THE FIRST ADJUSTABLE BAUHAUS DESK LAMP - 1919 -
The design of this modular luminaire is a continued design of the well-known models no. 113 and no. 114 that were used in the Bauhaus.
Midgard ontwikkelde, onder leiding van Curt Fisher het ontwerp van een modulair armatuur in de loop van het jaar 1920. Er wordt algemeen aangenomen dat hij de eerste was die verstelbare lampen uitvond. Het doel was om aan alle mogelijke lichtbehoeften te voldoen in zowel privé setting als in een openbare setting.
Midgard fixtures can be defined by superior functionality, fantastic craftsmanship and inventiveness. Midgard's modular lamps are still built in the mind of its inventor as a configurable design.
Customers can choose between different lengths and different types of lampshades and colors according to individual requirements.
All parts of this fixture are manufactured to this day with the original tools and machines in Germany.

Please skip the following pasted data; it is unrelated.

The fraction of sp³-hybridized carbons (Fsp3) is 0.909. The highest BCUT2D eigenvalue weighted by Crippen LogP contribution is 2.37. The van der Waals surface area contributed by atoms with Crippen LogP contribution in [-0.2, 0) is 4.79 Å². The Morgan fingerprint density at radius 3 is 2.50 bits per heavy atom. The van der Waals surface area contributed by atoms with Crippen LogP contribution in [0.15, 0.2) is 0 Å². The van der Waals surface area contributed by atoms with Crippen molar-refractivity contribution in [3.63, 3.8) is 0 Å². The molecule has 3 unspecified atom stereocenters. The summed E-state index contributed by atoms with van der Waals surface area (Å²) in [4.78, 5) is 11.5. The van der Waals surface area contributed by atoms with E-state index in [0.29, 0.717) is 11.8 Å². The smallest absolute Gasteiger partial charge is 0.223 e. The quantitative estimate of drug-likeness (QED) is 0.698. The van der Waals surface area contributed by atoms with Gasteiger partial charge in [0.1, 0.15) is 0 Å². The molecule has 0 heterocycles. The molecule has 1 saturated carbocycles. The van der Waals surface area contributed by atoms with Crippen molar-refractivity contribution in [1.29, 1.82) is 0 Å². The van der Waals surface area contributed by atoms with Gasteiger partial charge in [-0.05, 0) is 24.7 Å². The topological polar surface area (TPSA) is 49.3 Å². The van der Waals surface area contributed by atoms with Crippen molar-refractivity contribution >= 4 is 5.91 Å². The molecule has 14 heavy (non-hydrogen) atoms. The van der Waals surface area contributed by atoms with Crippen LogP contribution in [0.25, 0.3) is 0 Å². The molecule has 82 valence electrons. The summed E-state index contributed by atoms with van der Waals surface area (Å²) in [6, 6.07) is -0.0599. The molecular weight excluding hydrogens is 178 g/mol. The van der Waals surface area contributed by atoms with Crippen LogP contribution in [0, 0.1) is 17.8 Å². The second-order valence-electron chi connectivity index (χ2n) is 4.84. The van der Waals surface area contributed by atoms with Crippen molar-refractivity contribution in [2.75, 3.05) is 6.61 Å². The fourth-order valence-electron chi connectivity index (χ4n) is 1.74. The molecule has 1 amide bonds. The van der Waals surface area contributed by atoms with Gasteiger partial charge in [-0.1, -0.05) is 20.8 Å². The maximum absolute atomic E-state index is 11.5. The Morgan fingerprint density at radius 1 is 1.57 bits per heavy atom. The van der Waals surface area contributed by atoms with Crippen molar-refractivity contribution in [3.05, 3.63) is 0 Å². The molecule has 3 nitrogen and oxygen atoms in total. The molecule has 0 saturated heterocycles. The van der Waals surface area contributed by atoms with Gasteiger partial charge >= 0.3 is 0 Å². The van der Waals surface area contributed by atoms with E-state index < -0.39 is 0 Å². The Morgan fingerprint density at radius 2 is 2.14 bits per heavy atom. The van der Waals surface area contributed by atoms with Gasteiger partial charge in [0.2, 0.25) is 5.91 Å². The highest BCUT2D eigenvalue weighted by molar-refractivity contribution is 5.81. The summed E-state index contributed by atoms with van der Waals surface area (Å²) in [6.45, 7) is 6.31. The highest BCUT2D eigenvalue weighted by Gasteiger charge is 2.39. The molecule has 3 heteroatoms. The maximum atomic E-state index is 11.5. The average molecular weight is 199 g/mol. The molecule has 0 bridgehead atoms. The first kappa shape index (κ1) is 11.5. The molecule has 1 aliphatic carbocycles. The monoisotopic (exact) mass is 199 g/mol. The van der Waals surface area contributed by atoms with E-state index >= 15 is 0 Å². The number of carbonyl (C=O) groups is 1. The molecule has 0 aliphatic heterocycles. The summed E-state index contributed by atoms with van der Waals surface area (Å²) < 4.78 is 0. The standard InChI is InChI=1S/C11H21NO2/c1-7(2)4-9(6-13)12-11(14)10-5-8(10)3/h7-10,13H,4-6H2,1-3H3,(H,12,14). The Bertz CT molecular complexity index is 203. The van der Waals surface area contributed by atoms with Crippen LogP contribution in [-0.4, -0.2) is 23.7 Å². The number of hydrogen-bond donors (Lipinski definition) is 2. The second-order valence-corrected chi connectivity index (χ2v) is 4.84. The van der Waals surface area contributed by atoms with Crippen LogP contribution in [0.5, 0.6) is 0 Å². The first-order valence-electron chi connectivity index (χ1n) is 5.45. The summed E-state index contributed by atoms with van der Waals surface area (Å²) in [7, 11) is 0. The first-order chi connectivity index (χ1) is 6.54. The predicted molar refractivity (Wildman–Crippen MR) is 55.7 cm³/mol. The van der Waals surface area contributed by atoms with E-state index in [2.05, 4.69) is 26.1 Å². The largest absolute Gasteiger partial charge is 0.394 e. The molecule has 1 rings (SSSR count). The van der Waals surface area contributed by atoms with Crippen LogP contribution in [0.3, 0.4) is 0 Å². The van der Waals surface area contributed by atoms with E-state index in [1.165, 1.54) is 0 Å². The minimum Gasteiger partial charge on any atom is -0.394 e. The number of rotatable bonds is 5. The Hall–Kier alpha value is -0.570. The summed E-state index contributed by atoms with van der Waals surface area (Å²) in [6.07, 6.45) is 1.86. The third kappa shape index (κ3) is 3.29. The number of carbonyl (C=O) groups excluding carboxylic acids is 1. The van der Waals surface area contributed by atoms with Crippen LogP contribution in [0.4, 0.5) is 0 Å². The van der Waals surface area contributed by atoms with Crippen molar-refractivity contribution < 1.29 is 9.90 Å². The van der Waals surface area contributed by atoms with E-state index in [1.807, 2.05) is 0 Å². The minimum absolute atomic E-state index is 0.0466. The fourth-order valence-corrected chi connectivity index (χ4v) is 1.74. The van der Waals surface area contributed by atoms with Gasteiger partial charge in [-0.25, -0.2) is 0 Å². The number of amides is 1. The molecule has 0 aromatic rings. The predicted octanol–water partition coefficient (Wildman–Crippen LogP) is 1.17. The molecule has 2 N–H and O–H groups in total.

Midgard_Factsheet_Modular.pdf (157 downloads)
These models are supplied with a 1.5 meter black cord as standard.
Switch on the lampshade.
The designer Curt Fischer (1890 - 1956) is believed to be the first designer of adjustable lighting. He is also the founder of the company Midgard .
His first designs date from 1919, so even before the mythical Lampe GRAS luminaires from France.
The first Midgard units appear at the machines of Ronneberger & Fischer and in its factories in Auma (Thuringe, Germany). The first lamps were really commercialized in 1922. The lamps were then marketed under the name Midgard. His designs such as the scissor lamp, for example, set the tone for a series of high-quality, robust and aesthetically beautiful work lamps that came into their own in rough factory buildings as well as in an office or. Thanks to many different mounting systems, the lamps could be used on metalworking machines, in sewing workshops, at architects' drawing tables and in offices. While the base of the model remained the same, an adapted base could be chosen, depending on the working environment.
The lamps were very successful and were even used in the workshops of the prestigious Bauhaus school . The director at the time (1923-1925), Walter Gropius was a big fan of this model (source: 1000 Lights)
“We later envied the inventors of the Midgard lamp’s arm. Our lamps were adjustable too, but they simply weren’t as elegant.”
Marianne Brandt, Bauhaus Artist